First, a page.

A Pulsing Signal
of the Cavendish radio astronomy group built the new
telescope. Among them was Jocelyn Bell, who had joined
Professor Hewish as a research student at the start
of construction. When the telescope started operating
in July 1967, Jocelyn Bell was responsible for operating
it and analysing the data.
telescope output data on four 3-track pen recorders,
producing around 30 metres of chart paper each day.
These charts were analysed visually by Jocelyn Bell,
who quickly learned to recognise scintillating sources.
months into her observations Bell became aware of a
bit of 'scruff' on the records. This new signal didn't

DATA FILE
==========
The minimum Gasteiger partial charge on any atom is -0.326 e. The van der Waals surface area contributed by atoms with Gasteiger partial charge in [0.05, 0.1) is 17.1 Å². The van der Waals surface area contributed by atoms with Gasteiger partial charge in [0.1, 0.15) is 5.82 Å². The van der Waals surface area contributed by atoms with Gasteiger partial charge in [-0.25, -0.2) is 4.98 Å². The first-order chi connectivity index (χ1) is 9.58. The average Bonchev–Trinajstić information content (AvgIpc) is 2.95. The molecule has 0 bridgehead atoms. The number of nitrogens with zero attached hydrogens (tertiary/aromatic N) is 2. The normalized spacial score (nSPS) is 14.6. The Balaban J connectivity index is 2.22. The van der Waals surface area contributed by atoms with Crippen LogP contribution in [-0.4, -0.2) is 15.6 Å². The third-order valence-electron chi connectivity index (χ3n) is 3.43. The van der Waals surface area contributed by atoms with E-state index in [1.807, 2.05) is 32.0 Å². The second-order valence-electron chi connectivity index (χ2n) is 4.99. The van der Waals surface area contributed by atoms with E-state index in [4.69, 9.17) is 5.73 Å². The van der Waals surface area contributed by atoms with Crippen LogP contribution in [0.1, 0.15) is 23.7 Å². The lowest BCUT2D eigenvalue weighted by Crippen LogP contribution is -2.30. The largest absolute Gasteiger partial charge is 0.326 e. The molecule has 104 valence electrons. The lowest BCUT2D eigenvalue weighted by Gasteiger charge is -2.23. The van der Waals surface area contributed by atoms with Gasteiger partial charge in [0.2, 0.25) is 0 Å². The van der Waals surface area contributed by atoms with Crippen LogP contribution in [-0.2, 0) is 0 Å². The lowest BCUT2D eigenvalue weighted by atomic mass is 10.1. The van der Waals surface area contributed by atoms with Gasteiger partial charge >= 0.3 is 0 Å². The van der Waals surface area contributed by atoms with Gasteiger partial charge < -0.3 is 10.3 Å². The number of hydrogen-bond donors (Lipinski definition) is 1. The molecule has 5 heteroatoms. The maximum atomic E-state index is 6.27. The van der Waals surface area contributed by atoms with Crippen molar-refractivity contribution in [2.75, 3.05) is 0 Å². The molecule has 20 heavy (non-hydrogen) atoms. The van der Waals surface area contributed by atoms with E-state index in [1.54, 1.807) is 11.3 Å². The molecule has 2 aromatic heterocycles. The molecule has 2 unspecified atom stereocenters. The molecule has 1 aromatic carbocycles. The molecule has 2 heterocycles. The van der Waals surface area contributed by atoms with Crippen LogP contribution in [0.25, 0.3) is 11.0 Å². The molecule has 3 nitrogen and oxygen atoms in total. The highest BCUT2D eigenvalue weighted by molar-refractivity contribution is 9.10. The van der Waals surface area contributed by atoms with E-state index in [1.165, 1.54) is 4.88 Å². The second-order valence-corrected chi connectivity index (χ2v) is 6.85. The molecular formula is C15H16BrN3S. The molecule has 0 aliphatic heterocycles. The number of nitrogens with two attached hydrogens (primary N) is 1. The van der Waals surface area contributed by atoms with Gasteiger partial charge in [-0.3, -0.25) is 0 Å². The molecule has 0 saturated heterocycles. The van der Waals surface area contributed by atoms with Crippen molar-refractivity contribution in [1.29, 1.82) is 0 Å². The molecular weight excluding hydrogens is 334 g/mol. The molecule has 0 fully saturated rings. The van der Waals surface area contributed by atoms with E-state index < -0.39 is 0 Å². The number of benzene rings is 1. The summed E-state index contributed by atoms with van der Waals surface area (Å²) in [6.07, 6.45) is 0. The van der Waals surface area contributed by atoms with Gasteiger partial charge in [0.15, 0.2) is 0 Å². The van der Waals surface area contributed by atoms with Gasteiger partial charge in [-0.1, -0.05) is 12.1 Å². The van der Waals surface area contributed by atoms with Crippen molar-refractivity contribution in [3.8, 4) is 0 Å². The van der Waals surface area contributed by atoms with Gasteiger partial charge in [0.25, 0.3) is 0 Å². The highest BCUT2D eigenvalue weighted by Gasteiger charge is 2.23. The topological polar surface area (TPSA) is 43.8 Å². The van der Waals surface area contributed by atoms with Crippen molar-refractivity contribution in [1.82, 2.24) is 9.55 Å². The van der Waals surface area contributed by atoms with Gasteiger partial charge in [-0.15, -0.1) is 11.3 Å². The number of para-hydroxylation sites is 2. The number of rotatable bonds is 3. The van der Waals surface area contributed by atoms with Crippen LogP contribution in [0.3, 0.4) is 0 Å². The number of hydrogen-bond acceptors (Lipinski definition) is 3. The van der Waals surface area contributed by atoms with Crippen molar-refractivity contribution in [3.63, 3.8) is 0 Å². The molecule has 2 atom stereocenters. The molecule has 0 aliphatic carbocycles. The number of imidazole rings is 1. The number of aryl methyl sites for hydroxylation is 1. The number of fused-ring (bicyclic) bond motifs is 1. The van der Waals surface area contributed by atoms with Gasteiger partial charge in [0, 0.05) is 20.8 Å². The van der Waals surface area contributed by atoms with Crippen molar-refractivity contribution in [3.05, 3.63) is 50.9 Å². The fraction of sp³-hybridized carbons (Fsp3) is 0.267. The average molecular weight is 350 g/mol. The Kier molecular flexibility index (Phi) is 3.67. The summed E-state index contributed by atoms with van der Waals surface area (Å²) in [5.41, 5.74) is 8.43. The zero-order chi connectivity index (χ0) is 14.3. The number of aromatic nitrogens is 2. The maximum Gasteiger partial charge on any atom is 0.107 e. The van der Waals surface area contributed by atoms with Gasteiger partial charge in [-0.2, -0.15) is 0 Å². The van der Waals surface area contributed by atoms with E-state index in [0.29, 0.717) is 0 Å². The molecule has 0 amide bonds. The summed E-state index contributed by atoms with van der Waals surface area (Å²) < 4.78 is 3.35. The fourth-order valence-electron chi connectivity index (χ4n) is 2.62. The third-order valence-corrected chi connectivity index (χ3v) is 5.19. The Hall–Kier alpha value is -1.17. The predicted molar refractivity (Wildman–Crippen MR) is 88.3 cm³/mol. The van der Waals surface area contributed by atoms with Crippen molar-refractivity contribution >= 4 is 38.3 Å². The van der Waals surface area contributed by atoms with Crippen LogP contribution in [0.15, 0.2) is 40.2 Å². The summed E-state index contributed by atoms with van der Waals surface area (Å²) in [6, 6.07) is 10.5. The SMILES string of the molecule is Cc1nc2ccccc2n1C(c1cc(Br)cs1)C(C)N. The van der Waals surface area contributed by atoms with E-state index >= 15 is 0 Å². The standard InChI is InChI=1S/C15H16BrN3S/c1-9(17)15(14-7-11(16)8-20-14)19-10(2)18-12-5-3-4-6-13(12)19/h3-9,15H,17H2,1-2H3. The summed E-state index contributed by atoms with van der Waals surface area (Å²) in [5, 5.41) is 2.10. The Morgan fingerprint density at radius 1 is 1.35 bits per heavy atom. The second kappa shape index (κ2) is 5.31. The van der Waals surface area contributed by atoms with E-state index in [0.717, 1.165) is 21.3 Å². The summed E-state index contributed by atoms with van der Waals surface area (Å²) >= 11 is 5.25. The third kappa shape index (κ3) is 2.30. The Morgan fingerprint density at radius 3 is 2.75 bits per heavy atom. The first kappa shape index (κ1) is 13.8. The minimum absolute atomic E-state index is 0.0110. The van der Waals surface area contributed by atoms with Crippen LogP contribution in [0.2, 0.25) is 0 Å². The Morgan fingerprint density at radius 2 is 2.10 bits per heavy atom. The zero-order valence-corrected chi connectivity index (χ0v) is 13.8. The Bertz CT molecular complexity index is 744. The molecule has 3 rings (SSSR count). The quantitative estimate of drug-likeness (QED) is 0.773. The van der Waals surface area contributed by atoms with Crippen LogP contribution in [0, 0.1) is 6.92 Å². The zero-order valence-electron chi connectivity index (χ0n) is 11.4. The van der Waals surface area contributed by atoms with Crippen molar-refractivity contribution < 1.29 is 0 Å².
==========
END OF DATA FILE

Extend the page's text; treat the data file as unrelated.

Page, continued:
look like it was due to a scintillating source or any
sort of man-made interference. Checking back through
her records Bell found the scruff had occurred before
but always came from the same patch of sky.
strange new signal deserved closer attention, so at
the end of October Jocelyn Bell started making faster
chart recordings of the correct area of sky. For weeks
she found nothing, then finally at the end of November
the source appeared on a fast recording. The 'scruff'
was a series of pulses, equally spaced and always 1.3